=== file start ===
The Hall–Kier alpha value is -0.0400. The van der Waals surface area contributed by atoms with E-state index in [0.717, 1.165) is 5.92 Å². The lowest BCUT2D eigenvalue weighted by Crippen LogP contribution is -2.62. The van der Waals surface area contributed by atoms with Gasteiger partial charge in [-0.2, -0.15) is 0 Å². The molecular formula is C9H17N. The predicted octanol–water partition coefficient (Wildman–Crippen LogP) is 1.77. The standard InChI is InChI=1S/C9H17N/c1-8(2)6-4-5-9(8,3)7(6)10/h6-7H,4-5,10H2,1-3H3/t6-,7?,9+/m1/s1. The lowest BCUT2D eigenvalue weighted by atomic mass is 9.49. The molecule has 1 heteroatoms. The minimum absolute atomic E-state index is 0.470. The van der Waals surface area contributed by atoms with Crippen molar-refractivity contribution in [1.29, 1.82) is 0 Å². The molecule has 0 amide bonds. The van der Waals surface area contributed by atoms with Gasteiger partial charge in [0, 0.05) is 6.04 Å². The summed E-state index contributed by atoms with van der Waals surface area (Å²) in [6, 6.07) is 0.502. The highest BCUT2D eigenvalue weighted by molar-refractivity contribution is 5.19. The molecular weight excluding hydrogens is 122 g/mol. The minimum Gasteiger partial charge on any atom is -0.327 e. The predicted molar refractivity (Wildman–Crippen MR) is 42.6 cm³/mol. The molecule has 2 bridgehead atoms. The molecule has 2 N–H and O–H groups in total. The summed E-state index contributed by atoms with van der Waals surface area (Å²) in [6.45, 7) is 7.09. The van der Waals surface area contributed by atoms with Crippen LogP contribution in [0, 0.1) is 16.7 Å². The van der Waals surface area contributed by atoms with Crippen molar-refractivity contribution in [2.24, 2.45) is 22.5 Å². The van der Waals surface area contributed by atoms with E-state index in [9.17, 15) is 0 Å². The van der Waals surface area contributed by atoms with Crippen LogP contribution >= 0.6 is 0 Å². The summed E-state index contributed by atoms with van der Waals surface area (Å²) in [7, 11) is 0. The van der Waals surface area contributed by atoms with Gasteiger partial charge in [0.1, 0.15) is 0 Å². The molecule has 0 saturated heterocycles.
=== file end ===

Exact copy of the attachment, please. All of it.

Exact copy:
The Hall–Kier alpha value is -0.0400. The van der Waals surface area contributed by atoms with E-state index in [0.717, 1.165) is 5.92 Å². The lowest BCUT2D eigenvalue weighted by Crippen LogP contribution is -2.62. The van der Waals surface area contributed by atoms with Gasteiger partial charge in [-0.2, -0.15) is 0 Å². The molecular formula is C9H17N. The predicted octanol–water partition coefficient (Wildman–Crippen LogP) is 1.77. The standard InChI is InChI=1S/C9H17N/c1-8(2)6-4-5-9(8,3)7(6)10/h6-7H,4-5,10H2,1-3H3/t6-,7?,9+/m1/s1. The lowest BCUT2D eigenvalue weighted by atomic mass is 9.49. The molecule has 1 heteroatoms. The minimum absolute atomic E-state index is 0.470. The van der Waals surface area contributed by atoms with Crippen molar-refractivity contribution in [1.29, 1.82) is 0 Å². The molecule has 0 amide bonds. The van der Waals surface area contributed by atoms with Gasteiger partial charge in [0, 0.05) is 6.04 Å². The summed E-state index contributed by atoms with van der Waals surface area (Å²) in [6, 6.07) is 0.502. The highest BCUT2D eigenvalue weighted by molar-refractivity contribution is 5.19. The molecular weight excluding hydrogens is 122 g/mol. The minimum Gasteiger partial charge on any atom is -0.327 e. The predicted molar refractivity (Wildman–Crippen MR) is 42.6 cm³/mol. The molecule has 2 bridgehead atoms. The molecule has 2 N–H and O–H groups in total. The summed E-state index contributed by atoms with van der Waals surface area (Å²) in [6.45, 7) is 7.09. The van der Waals surface area contributed by atoms with Crippen LogP contribution in [0, 0.1) is 16.7 Å². The van der Waals surface area contributed by atoms with Crippen molar-refractivity contribution in [2.24, 2.45) is 22.5 Å². The van der Waals surface area contributed by atoms with E-state index in [9.17, 15) is 0 Å². The van der Waals surface area contributed by atoms with Crippen LogP contribution >= 0.6 is 0 Å². The summed E-state index contributed by atoms with van der Waals surface area (Å²) in [7, 11) is 0. The van der Waals surface area contributed by atoms with Gasteiger partial charge in [0.1, 0.15) is 0 Å². The molecule has 0 saturated heterocycles.